The full story from IndyCar.com is linked here; the full video is linked here.

This was highlighted during Thursday’s NASCAR AMERICA show on NBCSN, which you can see above. You can see Verizon IndyCar Series’ KOHLER Grand Prix coverage from Road America live, Sunday on NBCSN at 12:30 p.m. ET.

Sato returns to hero’s welcome in Japan post-Indy win (PHOTOS, VIDEO)

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Between the Verizon IndyCar Series’ races at Texas Motor Speedway and this weekend at Road America (Sunday, 12:30 p.m. ET, NBCSN), Takuma Sato finally had the opportunity to visit his home country of Japan to celebrate his win in the 101st Indianapolis 500 presented by PennGrade Motor Oil. His win was popular in the IndyCar paddock and even more popular in his home country.

IndyCar produced a video of Sato’s media tour above, with some photos below (All Photos courtesy Hiro Matsumoto/IndyCar).

Alonso calls into Texas from Canada; says of IndyCar, ‘why not?’ (VIDEO)

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Fernando Alonso was the star attraction of the 101st Indianapolis 500 presented by PennGrade Motor Oil, despite failing to finish owing to an engine failure in the back of his No. 29 McLaren Honda Andretti entry while running in the top-10.

Alonso was named Sunoco Rookie of the Year for his efforts, although he only finished 24th, and Ed Jones finished third for Dale Coyne Racing.

During tonight’s Rainguard Water Sealers 600 from Texas Motor Speedway, Alonso called into the NBCSN broadcast to speak with the booth of Kevin Lee, Townsend Bell and Paul Tracy.

Asked by Lee about his future – both Alonso’s and Honda’s futures with McLaren are murky at best at the moment – Alonso didn’t say no when asked if he would consider IndyCar full-time.

“Why not? I’m very open to anything. I don’t have a pure answer right now,” Alonso said.

You can see Canadian Grand Prix coverage from 2 p.m. ET on NBC on Sunday.

No break for Dixon to let left foot heal since Indy crash

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FORT WORTH, Texas (AP) Scott Dixon had a numb feeling in his injured left foot after all the bumps and braking that come with two races on a street course.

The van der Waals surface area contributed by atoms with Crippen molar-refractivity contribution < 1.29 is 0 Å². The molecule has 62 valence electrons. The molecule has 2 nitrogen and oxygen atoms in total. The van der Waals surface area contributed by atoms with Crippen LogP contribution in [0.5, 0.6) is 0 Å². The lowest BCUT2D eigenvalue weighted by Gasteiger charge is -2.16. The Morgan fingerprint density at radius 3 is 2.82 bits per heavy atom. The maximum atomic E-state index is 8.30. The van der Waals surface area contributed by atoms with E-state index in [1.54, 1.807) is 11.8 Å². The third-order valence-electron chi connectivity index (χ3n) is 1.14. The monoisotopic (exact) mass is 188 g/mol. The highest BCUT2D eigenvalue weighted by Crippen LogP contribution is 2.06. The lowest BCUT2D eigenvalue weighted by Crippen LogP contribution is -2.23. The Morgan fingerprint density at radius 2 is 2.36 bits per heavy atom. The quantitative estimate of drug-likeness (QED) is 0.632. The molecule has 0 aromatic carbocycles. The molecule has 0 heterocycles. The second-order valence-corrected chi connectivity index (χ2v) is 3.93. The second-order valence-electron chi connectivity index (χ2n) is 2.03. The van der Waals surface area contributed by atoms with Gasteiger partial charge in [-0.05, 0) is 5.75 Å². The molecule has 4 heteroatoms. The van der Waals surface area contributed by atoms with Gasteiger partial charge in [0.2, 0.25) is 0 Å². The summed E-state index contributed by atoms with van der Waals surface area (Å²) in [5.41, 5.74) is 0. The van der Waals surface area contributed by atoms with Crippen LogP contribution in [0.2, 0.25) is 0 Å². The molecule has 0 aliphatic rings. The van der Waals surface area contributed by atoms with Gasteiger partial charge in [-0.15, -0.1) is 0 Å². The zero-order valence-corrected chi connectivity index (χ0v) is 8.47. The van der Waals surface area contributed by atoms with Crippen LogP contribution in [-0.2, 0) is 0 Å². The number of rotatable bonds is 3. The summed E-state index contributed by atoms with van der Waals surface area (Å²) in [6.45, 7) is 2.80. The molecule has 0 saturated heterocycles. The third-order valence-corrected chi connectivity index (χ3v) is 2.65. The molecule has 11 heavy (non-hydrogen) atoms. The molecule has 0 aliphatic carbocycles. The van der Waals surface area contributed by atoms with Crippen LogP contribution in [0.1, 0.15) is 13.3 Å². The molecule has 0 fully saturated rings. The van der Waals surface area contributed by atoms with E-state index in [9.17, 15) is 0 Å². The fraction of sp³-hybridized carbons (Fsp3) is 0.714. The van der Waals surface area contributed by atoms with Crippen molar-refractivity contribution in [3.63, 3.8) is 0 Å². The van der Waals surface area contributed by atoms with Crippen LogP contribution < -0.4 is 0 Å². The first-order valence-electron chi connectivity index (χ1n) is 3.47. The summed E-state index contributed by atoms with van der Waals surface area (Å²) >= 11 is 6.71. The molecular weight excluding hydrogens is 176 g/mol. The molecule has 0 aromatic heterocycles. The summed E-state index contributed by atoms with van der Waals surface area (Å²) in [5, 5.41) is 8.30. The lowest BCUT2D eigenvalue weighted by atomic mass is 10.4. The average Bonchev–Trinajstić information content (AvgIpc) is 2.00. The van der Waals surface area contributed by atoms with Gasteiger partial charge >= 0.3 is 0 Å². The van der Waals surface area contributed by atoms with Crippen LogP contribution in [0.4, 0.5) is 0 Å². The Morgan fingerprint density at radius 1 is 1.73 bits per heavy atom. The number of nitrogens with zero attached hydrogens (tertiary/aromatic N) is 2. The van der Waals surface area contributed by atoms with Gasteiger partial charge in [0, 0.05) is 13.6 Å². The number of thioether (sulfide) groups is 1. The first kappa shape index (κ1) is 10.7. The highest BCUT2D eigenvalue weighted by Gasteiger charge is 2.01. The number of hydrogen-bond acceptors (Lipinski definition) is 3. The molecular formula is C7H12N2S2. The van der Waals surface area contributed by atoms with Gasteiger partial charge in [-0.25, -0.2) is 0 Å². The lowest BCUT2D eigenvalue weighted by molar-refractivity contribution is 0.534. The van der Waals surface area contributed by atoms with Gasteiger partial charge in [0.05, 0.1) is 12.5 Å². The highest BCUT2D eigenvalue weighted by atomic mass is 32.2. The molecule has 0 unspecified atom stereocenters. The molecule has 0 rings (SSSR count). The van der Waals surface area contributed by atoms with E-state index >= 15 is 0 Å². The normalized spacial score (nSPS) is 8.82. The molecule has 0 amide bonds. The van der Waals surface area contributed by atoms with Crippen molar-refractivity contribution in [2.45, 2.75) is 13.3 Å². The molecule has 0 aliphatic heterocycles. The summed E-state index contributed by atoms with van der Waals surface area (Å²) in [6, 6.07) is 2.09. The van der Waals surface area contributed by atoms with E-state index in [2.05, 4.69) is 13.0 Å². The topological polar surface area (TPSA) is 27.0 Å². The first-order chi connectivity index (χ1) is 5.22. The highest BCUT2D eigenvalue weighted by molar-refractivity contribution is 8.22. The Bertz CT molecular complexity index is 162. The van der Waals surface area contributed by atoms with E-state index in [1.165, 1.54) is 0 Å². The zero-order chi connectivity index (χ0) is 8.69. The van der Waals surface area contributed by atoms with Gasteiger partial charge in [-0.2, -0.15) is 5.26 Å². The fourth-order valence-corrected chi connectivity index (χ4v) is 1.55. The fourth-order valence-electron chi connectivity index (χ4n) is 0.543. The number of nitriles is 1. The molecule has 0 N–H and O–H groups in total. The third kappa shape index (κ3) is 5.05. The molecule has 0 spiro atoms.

Ideally, Dixon could have used a week or two off after a horrific crash at the Indianapolis 500 to let his foot heal. Instead, it was straight to Detroit the following weekend for IndyCar’s only doubleheader, and now Texas Motor Speedway for a race Saturday night before leaving for the 24-hour race at Le Mans.

“But it’s going to be OK,” Dixon said. “It’s just going to four or five weeks before it’s back to normal. … It should gradually get better anyway. By Le Mans, I should be feeling more comfortable.”

The repaved 1 1/2-mile oval in Texas should provide some relief for Dixon in the No. 9 Honda for Chip Ganassi Racing. The already fast track where Dixon has won twice, and tested at more than 220 mph driving a teammate’s car in April, is smoother now. And there never is much need for braking when in race mode.

“Hopefully not,” he said. “That’s the goal.”

Even without winning a race this year, Dixon is the series points leader at the midpoint of the IndyCar season. He has been the runner-up three times this year, including the first race at Detroit, and has finished in the top six in every race except the 500 after his car flew over the car of Jay Howard and landed atop the inside safety fence. The car was shredded, but the tub of the car remained intact and Dixon was not seriously hurt.

A reporter for IndyCar’s radio network this week (Jake Query -Ed.) shared on Twitter the copy of a handwritten note from a 2nd-grade girl thanking the Indy Car Series for how it responded to keep Dixon safe after the crash.

In the note addressed to IndyCar and signed by Lucy, the girl said she got scared and started crying when she saw the crash. When she saw Dixon limping on TV, she wanted to make sure he was OK, and wrote, “Again, Thank You So Much for Keeping Him Safe!!!”

The father of two young daughters, Dixon responded on Twitter thanking the girl for her “sweet letter”, while telling her he was “doing really well” and hoped to get the chance to meet her one day.

That crash came a week after Dixon and friend Dario Franchitti were robbed at gunpoint while waiting in the drive-thru lane at a Taco Bell, only a mile from the Indianapolis Motor Speedway after the 36-year-old New Zealander had the best qualifying run in 21 years at Indy.

“It’s definitely been an interesting season,” Dixon said. “That’s life, you have these crazy ups and down, and that’s what makes it interesting.”

When defending Texas winner Graham Rahal swept the two Detroit races last weekend, he became the first driver this season with multiple victories. Dixon would like to make it eight winners in nine races, and feels like he is close to another win.

“Yeah, I hope so. I think we need a little bit of luck come our way,” Dixon said. “We’ve definitely had some interesting moments where it could have gone the other way and it didn’t. … You’ve got to get everything right, especially with the depth of the field and the competition in the Verizon IndyCar Series now.”

More AP auto racing: http://racing.ap.org